• Keyana, I am newly retired from many years of teaching Pre-K children, and my husband and I are continuing to travel.. All of our own children are adults, but we never waited to travel when they were little. We traveled across country by car. We camped out. The children have such wonderful memories and tell the stories often. It does take a little more planning, but I have warmed up many a bottle of formula over a camp stove and everyone survived. Right now my letting go (a little at a time) is with teaching supplies. Passing them on where they are needed.

      • Passing on the teaching supplies really was a huge weight gone. They were just sitting there and since I have no intention of returning to the classroom I really didn’t need all those things anymore. It was hard to let them go, having not got the chance to use them, but what was the point of having them sit in the cupboard? At least now other children can enjoy them.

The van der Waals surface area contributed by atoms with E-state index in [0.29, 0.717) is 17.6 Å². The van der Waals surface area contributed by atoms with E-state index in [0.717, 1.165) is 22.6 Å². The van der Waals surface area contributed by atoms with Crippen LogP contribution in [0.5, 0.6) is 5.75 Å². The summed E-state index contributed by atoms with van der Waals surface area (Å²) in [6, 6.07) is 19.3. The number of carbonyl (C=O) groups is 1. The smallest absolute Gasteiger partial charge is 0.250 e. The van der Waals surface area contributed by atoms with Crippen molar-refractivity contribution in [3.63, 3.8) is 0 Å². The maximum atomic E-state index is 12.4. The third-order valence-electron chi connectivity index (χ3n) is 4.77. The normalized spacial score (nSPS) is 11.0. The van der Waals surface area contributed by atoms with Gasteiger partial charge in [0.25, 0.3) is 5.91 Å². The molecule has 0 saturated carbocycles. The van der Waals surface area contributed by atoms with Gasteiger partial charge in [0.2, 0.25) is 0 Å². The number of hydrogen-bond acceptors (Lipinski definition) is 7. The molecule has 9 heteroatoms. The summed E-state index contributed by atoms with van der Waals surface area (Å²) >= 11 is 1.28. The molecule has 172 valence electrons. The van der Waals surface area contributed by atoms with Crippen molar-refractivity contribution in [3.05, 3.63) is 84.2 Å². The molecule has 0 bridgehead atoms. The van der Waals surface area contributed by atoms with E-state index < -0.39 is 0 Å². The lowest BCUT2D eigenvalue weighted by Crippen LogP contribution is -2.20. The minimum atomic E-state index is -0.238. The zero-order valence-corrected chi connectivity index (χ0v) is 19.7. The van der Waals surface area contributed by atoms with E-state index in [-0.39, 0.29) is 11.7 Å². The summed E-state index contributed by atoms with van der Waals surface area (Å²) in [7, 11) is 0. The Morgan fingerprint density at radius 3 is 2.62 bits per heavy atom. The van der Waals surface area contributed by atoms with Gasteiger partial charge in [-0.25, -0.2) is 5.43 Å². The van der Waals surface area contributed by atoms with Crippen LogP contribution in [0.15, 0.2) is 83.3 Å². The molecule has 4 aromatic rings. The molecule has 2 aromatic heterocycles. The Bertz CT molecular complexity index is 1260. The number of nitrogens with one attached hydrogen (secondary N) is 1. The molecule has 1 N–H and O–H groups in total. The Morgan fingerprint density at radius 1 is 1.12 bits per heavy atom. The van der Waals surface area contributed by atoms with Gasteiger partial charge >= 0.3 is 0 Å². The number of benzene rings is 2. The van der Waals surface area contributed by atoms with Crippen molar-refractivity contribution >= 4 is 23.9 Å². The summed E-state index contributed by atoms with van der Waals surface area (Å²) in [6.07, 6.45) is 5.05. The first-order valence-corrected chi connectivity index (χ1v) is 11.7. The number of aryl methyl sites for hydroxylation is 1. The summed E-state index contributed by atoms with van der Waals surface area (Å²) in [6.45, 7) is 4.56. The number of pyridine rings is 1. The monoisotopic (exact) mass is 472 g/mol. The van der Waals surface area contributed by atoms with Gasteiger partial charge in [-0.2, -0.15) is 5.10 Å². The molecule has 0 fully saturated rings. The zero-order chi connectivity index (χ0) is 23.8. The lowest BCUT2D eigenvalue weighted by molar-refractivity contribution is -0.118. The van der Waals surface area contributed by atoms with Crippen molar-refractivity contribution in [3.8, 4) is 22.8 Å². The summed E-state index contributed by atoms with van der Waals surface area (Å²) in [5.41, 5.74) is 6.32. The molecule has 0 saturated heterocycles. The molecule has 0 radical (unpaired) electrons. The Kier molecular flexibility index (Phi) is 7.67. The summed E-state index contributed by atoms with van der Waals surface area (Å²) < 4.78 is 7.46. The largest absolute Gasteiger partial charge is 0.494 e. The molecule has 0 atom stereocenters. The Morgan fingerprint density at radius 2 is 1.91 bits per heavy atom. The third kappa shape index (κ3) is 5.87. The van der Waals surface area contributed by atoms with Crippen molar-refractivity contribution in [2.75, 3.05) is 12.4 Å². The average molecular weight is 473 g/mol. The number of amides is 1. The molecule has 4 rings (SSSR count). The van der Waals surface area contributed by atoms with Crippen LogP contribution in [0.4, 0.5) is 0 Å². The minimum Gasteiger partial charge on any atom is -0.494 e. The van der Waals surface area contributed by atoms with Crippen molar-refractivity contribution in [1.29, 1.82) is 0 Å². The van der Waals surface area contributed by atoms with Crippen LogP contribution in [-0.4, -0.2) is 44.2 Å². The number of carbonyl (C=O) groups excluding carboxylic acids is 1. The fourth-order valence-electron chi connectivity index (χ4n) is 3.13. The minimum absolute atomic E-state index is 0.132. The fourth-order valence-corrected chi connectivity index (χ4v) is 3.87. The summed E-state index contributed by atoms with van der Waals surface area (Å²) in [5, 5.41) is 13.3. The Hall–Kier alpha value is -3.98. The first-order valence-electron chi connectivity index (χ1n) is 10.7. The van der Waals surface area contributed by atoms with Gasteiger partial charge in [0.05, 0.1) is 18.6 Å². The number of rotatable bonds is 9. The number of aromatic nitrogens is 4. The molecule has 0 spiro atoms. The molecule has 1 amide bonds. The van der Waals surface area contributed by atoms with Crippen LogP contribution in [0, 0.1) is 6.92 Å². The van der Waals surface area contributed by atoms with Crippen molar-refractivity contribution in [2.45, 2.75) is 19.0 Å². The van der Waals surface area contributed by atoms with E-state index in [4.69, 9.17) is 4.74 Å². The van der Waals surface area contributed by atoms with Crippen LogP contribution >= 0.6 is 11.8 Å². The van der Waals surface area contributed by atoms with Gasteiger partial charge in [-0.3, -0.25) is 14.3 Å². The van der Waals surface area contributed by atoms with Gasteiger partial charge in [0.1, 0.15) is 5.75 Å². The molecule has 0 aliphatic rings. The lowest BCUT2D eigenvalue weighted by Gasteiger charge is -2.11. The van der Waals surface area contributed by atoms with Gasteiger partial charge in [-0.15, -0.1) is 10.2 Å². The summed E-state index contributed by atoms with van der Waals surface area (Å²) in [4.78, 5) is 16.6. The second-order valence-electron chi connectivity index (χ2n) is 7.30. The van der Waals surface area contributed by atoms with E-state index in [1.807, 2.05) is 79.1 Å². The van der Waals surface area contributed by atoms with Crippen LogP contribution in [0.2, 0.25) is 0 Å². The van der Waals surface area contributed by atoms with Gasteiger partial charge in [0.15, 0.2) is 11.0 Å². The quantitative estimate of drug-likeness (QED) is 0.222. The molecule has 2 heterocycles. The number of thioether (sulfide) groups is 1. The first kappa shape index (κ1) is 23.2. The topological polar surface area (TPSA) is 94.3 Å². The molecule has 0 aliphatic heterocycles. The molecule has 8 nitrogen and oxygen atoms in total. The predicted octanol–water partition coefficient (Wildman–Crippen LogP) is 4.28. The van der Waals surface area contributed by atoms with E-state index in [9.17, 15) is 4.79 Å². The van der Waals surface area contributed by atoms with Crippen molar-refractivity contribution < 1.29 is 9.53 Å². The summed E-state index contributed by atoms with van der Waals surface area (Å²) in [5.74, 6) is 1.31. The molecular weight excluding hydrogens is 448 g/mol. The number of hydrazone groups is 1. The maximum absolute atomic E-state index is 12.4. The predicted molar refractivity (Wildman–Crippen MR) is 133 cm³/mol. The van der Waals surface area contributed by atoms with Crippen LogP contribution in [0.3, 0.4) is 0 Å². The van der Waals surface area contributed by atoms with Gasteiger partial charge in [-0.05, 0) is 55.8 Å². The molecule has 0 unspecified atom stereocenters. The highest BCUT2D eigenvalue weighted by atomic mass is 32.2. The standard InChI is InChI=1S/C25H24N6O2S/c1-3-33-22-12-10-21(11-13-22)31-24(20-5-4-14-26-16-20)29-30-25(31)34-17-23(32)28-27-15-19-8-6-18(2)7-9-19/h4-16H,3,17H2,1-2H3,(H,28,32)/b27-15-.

And I think you are right, my husband and I used to camp out all the time before we had kids and have only done it once since. We really need to make this a priority again. Like you said, I too have such fond memories of camping/holidaying with my family.

  3. Beautiful photos. I can tell by them and your words that you were (are) so passionate about Japan and Japanese culture. I can also tell by your blog in general that you are very passionate about your children and teaching them lots of wonderful things. They’re lucky to have you. Hopefully letting go of these things will bring you some peace.

  4. Are you teaching your children Japanese? I was so excited to see your post. I studied Japanese in high school, and am now trying to teach my 2.5 year old. I’m finding it very challenging though, given my extremely limited Japanese, and lately have been half-wishing that I had gone to spend a year in Japan after high school!